Last January 13, Microsoft launched its newest web development marvel, the Microsoft WebMatrix. This tool allows for just about anyone to create and deploy a website with very minimal effort, which is to say that you don’t have to be an IT professional (though it does help) to make a website. Together with the WebMatrix is a new syntax for creating webpages known as Razor, which combines the functionality of your code-behind (for ASP.NET web applications) with your HTML markup. Of course, the World Wide Web is a diverse plane and if ASP.NET isn’t your language of choice, WebMatrix also supports PHP which is great interop for open source web developers.
So what does the WebMatrix have to offer for website developers? Loads. It makes use of IIS 7.5 Express as your web server when testing out your websites as well as giving you SQL Server CE for your database software, so you have a complete package for creating your websites. It also allows you access to tons of the web’s best open-source web apps written in both ASP.NET (DotNetNuke, Blogengine.NET, etc.) and PHP (Joomla!, WordPress, etc.) to name a few and integrates these blogs/CMS apps seamlessly with
Moving on, the new Razor syntax simplifies web development by allowing you to combine your code together with your markup. This leverages the power of both C# and VB so developers from either disciplines will be able to harness Razor’s power. To create a website using this new syntax, on the WebMatrix startup page, select Site From Template, then Blank Site from the template list. This gives you a blank slate to work with. On the Files tab, create a new CSHTML (or VBHTML) file, this new file extension is what Razor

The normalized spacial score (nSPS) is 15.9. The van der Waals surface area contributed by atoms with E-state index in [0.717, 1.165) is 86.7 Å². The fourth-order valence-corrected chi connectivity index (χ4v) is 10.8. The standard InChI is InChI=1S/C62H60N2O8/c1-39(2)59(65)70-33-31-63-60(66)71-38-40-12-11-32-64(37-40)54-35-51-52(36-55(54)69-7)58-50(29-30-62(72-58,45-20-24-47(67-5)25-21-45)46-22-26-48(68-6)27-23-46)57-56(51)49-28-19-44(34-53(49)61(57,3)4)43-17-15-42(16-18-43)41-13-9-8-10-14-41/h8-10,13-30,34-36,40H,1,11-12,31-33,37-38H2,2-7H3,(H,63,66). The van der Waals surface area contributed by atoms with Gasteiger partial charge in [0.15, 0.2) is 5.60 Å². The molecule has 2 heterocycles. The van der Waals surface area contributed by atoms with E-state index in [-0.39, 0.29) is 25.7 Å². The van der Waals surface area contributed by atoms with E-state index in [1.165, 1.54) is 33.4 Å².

So with the new Razor syntax, you have the same functionality as your ASP.NET web apps that require a code-behind file in just one file that combines both. Here’s an example of the new syntax:
The @ symbol replaces the <% %> symbols used in ASP.NET for writing out code, thus requiring you to use less keystrokes when typing out your codes. Also, it’s intelligent enough to be meshed with HTML tags as well as be distinguishable from emails (which use the ‘@’ symbol to denote domain) as well as a whole slew of other things.
All in all, the WebMatrix is a pretty powerful tool for creating websites that makes use the best of both Microsoft (ASP.NET) and Open-Source (PHP) technologies and simplifies the development process with Razor. Oh, and it also integrates with Visual Studio, so for those hardcore web apps that require you to crunch code, you can use a tool that was made to
handle that kind of stress. It’s got a whole lot more than just this, so I suggest downloading WebMatrix and discovering just what it can do for you.
Read the full article on WebMatrix by visiting Martin’s blog at http://twilightfallen.wordpress.com/2011/01/14/enter-the-webmatrix/
Try out WebMatrix by downloading it here: http://www.microsoft.com/web/
–Martin Laureta, Microsoft Student Partner, University of Sto. Tomas
About the contributor:
Martin is a BS Information Technology student from the University of Santo Tomas. He is a Student Leader, Aspiring Developer, Budding Writer, and then some all rolled into one with a cherry on top.